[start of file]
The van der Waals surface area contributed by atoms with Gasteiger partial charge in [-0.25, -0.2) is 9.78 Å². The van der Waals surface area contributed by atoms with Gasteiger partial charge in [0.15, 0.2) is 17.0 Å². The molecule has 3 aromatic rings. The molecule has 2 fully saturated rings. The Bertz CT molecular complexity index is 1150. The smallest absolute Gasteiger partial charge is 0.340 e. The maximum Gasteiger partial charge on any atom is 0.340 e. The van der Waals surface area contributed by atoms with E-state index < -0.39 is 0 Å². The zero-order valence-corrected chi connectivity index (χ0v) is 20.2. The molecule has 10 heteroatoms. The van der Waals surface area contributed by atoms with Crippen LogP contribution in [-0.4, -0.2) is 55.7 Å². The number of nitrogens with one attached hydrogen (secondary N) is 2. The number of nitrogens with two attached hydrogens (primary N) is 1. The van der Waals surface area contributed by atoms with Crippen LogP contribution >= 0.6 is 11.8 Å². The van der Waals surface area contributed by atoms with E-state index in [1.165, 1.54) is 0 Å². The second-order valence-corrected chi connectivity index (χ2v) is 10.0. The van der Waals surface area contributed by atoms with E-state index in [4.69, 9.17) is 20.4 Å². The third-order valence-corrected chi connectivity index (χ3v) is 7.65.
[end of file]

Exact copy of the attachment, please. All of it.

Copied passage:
The van der Waals surface area contributed by atoms with Gasteiger partial charge in [-0.25, -0.2) is 9.78 Å². The van der Waals surface area contributed by atoms with Gasteiger partial charge in [0.15, 0.2) is 17.0 Å². The molecule has 3 aromatic rings. The molecule has 2 fully saturated rings. The Bertz CT molecular complexity index is 1150. The smallest absolute Gasteiger partial charge is 0.340 e. The maximum Gasteiger partial charge on any atom is 0.340 e. The van der Waals surface area contributed by atoms with E-state index < -0.39 is 0 Å². The zero-order valence-corrected chi connectivity index (χ0v) is 20.2. The molecule has 10 heteroatoms. The van der Waals surface area contributed by atoms with Crippen LogP contribution in [-0.4, -0.2) is 55.7 Å². The number of nitrogens with one attached hydrogen (secondary N) is 2. The number of nitrogens with two attached hydrogens (primary N) is 1. The van der Waals surface area contributed by atoms with Crippen LogP contribution >= 0.6 is 11.8 Å². The van der Waals surface area contributed by atoms with E-state index in [1.165, 1.54) is 0 Å². The second-order valence-corrected chi connectivity index (χ2v) is 10.0. The van der Waals surface area contributed by atoms with E-state index in [4.69, 9.17) is 20.4 Å². The third-order valence-corrected chi connectivity index (χ3v) is 7.65.